I would suggest that even though the female celebrities who dominate these magazines tend to be hard-working, disciplined and indeed talented individuals from the entertainment world, the way in which these celebrity texts speak of lifestyle and leisure activities over discourses of labour and performance blurs the boundaries between fame and talent. Publications such as heat negotiate hierarchies of female talent and professional achievement in favour of distinguishing between surface appearances, ranking sartorial styles, grading weight fluctuations and categorising the celebrity life in motion. heat appears to devalue female celebrity by reducing professional success to a discussion about body sculpting and shopping, however, it is necessary to reiterate the point that while the women who dominate the magazine are skilled, talented and accomplished, it is the reporting of such figures that reduces work and labour to a discourse of superficiality and surface appearances.

Cheryl Cole vs. Zooey Deschanel

Cheryl Cole vs. Zooey Deschanel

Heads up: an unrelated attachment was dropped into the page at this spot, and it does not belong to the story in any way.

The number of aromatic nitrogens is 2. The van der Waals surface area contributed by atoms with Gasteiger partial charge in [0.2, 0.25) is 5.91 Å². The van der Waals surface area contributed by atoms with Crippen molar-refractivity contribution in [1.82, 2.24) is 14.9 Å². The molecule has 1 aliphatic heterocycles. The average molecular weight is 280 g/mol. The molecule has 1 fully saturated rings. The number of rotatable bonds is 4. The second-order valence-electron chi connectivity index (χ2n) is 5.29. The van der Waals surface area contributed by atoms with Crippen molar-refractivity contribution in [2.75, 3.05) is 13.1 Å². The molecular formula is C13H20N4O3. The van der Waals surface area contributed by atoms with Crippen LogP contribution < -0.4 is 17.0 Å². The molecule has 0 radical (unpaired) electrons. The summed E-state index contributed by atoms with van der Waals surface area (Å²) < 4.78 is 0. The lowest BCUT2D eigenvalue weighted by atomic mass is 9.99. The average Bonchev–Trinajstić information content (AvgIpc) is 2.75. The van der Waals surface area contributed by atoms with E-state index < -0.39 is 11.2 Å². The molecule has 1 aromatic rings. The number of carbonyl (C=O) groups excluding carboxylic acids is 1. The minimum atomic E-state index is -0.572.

Much literature in the field of film stardom and celebrity culture can be seen to form a consensus as it comments on the undeserved character of modern fame, foregrounding the role of the mass media in producing unworthy personalities and highlighting the lack of skill, talent and achievement in the celebrity sphere. (( Turner, Graeme (2004). Understanding Celebrity, London: Sage; Wilson, Cintra (2001). A Massive Swelling: Celebrity Re-Examined as a Grotesque, Crippling Disease and Other Cultural Revelations, London: Penguin; Johansson, Sofia (2006). ‘Sometimes you Wanna Hate Celebrities: Tabloid Readers and Celebrity Coverage’, in Framing Celebrity, eds Su Holmes and Sean Redmond, London: Routledge, pp.343-358 and Hartley, John (1996). Popular Reality: Journalism, Modernity, Popular Culture, London: Edward Arnold. )) Magazines such as heat seem to support Joshua Gamson’s work on fame when he comments that ‘surface has overwhelmed substance, image has overtaken reality [and] the values of “lifestyle” and consumption have pushed aside those of work and production’, at least in relation to the contemporary female celebrity. (( Gamson, Joshua (1994). Claims to Fame: Celebrity in Contemporary America, London: University of California Press. )) My point here is that extant literature from the field says little about the character of modern celebrity and much about the gendering of the celebrity gossip sector. David Gritten makes this point when he states that ‘the media find it easier to write vacuous nonsense about famous women [because] their appearance, their fluctuating weight [and] their dress sense are considered legitimate subject matter’. (( Gritten, David (2002). Fame: Stripping Celebrity Bare, London: Penguin. ))